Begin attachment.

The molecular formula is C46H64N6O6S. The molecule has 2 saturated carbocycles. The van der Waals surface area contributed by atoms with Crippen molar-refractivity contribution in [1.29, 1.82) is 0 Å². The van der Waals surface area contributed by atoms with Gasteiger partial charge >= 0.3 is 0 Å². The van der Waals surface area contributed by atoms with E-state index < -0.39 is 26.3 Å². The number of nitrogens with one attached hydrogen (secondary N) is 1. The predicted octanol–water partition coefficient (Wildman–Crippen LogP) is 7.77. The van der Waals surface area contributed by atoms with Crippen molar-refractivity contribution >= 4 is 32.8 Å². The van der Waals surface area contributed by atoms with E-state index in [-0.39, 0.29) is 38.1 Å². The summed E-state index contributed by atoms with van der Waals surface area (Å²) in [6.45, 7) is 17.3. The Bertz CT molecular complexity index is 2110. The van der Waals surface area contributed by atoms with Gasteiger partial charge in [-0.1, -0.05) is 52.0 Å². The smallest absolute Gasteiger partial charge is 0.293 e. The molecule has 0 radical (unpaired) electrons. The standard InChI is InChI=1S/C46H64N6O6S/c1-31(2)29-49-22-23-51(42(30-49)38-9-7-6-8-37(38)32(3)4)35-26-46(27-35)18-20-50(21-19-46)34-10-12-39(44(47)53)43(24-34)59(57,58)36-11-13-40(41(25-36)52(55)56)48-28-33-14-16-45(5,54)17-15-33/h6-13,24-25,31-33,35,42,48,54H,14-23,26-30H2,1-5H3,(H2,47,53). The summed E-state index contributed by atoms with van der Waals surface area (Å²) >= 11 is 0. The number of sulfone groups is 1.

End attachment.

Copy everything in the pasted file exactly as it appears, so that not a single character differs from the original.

The molecular formula is C46H64N6O6S. The molecule has 2 saturated carbocycles. The van der Waals surface area contributed by atoms with Crippen molar-refractivity contribution in [1.29, 1.82) is 0 Å². The van der Waals surface area contributed by atoms with Gasteiger partial charge >= 0.3 is 0 Å². The van der Waals surface area contributed by atoms with E-state index < -0.39 is 26.3 Å². The number of nitrogens with one attached hydrogen (secondary N) is 1. The predicted octanol–water partition coefficient (Wildman–Crippen LogP) is 7.77. The van der Waals surface area contributed by atoms with Crippen molar-refractivity contribution >= 4 is 32.8 Å². The van der Waals surface area contributed by atoms with E-state index in [-0.39, 0.29) is 38.1 Å². The summed E-state index contributed by atoms with van der Waals surface area (Å²) in [6.45, 7) is 17.3. The Bertz CT molecular complexity index is 2110. The van der Waals surface area contributed by atoms with Gasteiger partial charge in [-0.1, -0.05) is 52.0 Å². The smallest absolute Gasteiger partial charge is 0.293 e. The molecule has 0 radical (unpaired) electrons. The standard InChI is InChI=1S/C46H64N6O6S/c1-31(2)29-49-22-23-51(42(30-49)38-9-7-6-8-37(38)32(3)4)35-26-46(27-35)18-20-50(21-19-46)34-10-12-39(44(47)53)43(24-34)59(57,58)36-11-13-40(41(25-36)52(55)56)48-28-33-14-16-45(5,54)17-15-33/h6-13,24-25,31-33,35,42,48,54H,14-23,26-30H2,1-5H3,(H2,47,53). The summed E-state index contributed by atoms with van der Waals surface area (Å²) >= 11 is 0. The number of sulfone groups is 1.